COVID-19 and social life grief
As the months drag on and the world we live in remains governed by the COVID-19 pandemic, there is a sense of trying to stabilize in the present by finding new versions of interaction and routine.
Fears of another lockdown and displays of panic-buying have decreased, yet fear of the unknown longevity of the pandemic remain active. This uncertainty of what the future holds and ongoing limited social gatherings, continue to contribute to the increase in symptoms of anxiety and depression that individuals are exhibiting. Initially, many individuals anticipated the pandemic would create some short-term impacts, but as we head into the winter months we are recognizing the long-term effects that will continue. Winter often brings more opportunity for seasonal illnesses, shorter windows of daylight to enjoy, and colder weather that deters individuals from the outdoor gatherings that made the initial phases of the COVID-19 pandemic bearable for preserving in-person interactions. Essentially, we have entered into a period of grief and mourning where we are all grieving the comforts of our old ways of living, interacting, and connecting as we struggle to effectively adapt in the present.
When we hear the term grief we often think of the work of Elisabeth Kubler-Ross and her 5 stages of grief, which include: denial, anger, bargaining, depression, and acceptance. While there is evidence both supporting and against these stages, they are widely known by many. Considering our current state of grief with the coronavirus pandemic, comparison can be made to Kubler-ross’ work as follows:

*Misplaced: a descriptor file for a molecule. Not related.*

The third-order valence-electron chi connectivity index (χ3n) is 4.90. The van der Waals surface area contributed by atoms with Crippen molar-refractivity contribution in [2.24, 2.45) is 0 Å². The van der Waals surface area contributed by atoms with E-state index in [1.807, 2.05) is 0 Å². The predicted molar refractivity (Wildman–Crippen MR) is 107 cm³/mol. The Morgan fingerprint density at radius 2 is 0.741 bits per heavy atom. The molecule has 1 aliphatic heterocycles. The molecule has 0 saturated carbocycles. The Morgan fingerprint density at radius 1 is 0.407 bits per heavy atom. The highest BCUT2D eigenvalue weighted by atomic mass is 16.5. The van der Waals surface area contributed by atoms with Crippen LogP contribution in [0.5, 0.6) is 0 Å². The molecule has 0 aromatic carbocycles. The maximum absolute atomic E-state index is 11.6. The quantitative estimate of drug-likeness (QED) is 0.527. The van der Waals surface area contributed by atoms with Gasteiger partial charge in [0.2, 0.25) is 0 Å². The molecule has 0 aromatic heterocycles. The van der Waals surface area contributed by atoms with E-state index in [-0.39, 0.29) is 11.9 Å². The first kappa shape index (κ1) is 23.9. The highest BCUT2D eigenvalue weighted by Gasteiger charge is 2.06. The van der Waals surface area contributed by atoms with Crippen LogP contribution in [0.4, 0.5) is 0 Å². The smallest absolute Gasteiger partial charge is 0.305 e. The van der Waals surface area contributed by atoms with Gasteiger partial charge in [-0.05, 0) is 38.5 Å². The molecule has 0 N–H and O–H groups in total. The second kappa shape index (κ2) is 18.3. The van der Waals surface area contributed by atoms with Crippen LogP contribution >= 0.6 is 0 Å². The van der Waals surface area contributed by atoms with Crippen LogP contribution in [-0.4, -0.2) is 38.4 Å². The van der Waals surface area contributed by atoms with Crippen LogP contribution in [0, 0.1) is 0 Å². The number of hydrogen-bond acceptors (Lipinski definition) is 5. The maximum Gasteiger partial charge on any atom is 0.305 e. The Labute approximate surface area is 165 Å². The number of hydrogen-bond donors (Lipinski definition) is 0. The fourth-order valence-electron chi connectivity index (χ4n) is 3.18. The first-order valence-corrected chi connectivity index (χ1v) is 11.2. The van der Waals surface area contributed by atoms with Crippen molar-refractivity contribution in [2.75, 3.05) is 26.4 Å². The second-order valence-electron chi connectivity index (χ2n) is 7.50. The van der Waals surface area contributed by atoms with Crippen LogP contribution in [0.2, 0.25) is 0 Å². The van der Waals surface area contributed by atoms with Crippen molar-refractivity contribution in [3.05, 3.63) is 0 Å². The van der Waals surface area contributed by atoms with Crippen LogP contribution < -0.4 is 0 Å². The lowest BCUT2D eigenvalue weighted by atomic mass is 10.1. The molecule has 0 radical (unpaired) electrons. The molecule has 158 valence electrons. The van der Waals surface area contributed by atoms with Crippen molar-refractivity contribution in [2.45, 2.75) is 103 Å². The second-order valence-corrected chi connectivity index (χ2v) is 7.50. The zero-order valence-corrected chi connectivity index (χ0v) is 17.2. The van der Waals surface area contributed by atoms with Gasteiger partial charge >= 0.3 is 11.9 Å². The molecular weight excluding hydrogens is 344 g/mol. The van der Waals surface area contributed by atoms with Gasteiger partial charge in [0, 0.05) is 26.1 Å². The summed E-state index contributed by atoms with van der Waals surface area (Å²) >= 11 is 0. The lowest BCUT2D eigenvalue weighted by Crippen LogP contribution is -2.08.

- Denial: “This won’t continue” , & “This can’t be happening to me.”
- Anger: “Why is this happening? Who is to blame?” “If people weren’t so selfish, this would all be over”
- Bargaining: “I would do anything to have my old life back”, & “If only I could go back in time … “
- Depression: “I’m too sad to do anything”
- Acceptance: “I’m at peace with what is happening”
It is important to note that with grief, it is not always a linear process for everyone, nor do we always pass through all the stages sequentially and in a timely manner. Grief is unique and for some individuals, the stress and symptoms of grief will continue after case counts decrease and restrictions lift, especially if their jobs or relationships have been affected.
With that being said, grief does not have to be endured in isolation just because physical distancing is a new way of life. In fact the key to healthy grieving is to have solid social support. In addition, it is also important to find ways to talk about your grief and ways to connect with others, as they may be experiencing similar thoughts or feelings. The takeaway is to keep checking in on the individuals in your life, find someone you feel comfortable sharing your own concerns and feelings with, and to keep the support going even after this period of lockdown ends.
If you are experiencing the effects of grief including symptoms of depression, anxiety, and social isolation relating to the COVID-19 pandemic and are looking for someone to talk to, then I invite you to reach out and give psychotherapy a try.